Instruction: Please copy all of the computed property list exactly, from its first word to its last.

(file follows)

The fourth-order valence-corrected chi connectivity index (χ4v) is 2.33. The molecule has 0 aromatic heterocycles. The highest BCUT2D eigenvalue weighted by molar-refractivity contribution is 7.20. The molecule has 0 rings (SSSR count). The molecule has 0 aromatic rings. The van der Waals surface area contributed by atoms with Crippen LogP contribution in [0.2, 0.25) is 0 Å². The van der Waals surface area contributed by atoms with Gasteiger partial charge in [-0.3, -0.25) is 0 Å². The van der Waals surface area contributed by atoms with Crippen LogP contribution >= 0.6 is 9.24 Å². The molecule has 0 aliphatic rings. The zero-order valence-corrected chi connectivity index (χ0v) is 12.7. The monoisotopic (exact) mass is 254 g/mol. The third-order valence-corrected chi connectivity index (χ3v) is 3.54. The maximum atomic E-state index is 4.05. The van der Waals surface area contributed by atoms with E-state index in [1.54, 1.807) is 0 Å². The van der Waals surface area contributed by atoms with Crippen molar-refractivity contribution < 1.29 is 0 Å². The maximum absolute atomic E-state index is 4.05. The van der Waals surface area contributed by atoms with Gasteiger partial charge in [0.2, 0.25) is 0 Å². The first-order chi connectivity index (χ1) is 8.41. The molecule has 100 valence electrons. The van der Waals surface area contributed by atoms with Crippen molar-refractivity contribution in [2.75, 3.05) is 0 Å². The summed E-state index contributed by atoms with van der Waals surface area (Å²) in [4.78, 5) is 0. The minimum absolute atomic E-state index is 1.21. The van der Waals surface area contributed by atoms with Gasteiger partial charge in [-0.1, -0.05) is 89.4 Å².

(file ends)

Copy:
The fourth-order valence-corrected chi connectivity index (χ4v) is 2.33. The molecule has 0 aromatic heterocycles. The highest BCUT2D eigenvalue weighted by molar-refractivity contribution is 7.20. The molecule has 0 rings (SSSR count). The molecule has 0 aromatic rings. The van der Waals surface area contributed by atoms with Crippen LogP contribution in [0.2, 0.25) is 0 Å². The van der Waals surface area contributed by atoms with Gasteiger partial charge in [-0.3, -0.25) is 0 Å². The van der Waals surface area contributed by atoms with Crippen LogP contribution >= 0.6 is 9.24 Å². The molecule has 0 aliphatic rings. The zero-order valence-corrected chi connectivity index (χ0v) is 12.7. The monoisotopic (exact) mass is 254 g/mol. The third-order valence-corrected chi connectivity index (χ3v) is 3.54. The maximum atomic E-state index is 4.05. The van der Waals surface area contributed by atoms with E-state index in [1.54, 1.807) is 0 Å². The van der Waals surface area contributed by atoms with Crippen molar-refractivity contribution < 1.29 is 0 Å². The maximum absolute atomic E-state index is 4.05. The van der Waals surface area contributed by atoms with Gasteiger partial charge in [0.2, 0.25) is 0 Å². The first-order chi connectivity index (χ1) is 8.41. The molecule has 100 valence electrons. The van der Waals surface area contributed by atoms with Crippen molar-refractivity contribution in [2.75, 3.05) is 0 Å². The summed E-state index contributed by atoms with van der Waals surface area (Å²) in [4.78, 5) is 0. The minimum absolute atomic E-state index is 1.21. The van der Waals surface area contributed by atoms with Gasteiger partial charge in [-0.1, -0.05) is 89.4 Å².